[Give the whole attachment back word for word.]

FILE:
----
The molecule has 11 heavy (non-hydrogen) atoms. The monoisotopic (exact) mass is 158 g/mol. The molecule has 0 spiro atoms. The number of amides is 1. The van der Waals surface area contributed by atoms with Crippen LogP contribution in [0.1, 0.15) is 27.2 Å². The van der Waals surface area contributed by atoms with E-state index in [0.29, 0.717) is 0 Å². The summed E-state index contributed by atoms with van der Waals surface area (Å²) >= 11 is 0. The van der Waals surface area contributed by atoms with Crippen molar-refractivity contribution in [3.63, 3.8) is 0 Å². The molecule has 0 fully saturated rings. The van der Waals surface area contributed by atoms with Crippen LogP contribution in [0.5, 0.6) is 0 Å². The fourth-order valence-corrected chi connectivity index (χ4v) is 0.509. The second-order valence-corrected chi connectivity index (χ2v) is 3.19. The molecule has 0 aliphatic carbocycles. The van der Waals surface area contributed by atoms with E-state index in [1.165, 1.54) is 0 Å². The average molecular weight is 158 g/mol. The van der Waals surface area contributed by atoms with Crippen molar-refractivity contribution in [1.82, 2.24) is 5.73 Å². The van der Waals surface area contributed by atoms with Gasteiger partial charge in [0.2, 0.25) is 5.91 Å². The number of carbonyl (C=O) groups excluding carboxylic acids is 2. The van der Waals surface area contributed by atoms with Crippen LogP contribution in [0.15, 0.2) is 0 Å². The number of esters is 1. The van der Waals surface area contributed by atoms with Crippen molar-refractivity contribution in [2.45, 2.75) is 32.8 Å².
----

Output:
The molecule has 11 heavy (non-hydrogen) atoms. The monoisotopic (exact) mass is 158 g/mol. The molecule has 0 spiro atoms. The number of amides is 1. The van der Waals surface area contributed by atoms with Crippen LogP contribution in [0.1, 0.15) is 27.2 Å². The van der Waals surface area contributed by atoms with E-state index in [0.29, 0.717) is 0 Å². The summed E-state index contributed by atoms with van der Waals surface area (Å²) >= 11 is 0. The van der Waals surface area contributed by atoms with Crippen molar-refractivity contribution in [3.63, 3.8) is 0 Å². The molecule has 0 fully saturated rings. The van der Waals surface area contributed by atoms with Crippen LogP contribution in [0.5, 0.6) is 0 Å². The fourth-order valence-corrected chi connectivity index (χ4v) is 0.509. The second-order valence-corrected chi connectivity index (χ2v) is 3.19. The molecule has 0 aliphatic carbocycles. The van der Waals surface area contributed by atoms with E-state index in [1.165, 1.54) is 0 Å². The average molecular weight is 158 g/mol. The van der Waals surface area contributed by atoms with Crippen molar-refractivity contribution in [1.82, 2.24) is 5.73 Å². The van der Waals surface area contributed by atoms with Gasteiger partial charge in [0.2, 0.25) is 5.91 Å². The number of carbonyl (C=O) groups excluding carboxylic acids is 2. The van der Waals surface area contributed by atoms with Crippen LogP contribution in [0.15, 0.2) is 0 Å². The number of esters is 1. The van der Waals surface area contributed by atoms with Crippen molar-refractivity contribution in [2.45, 2.75) is 32.8 Å².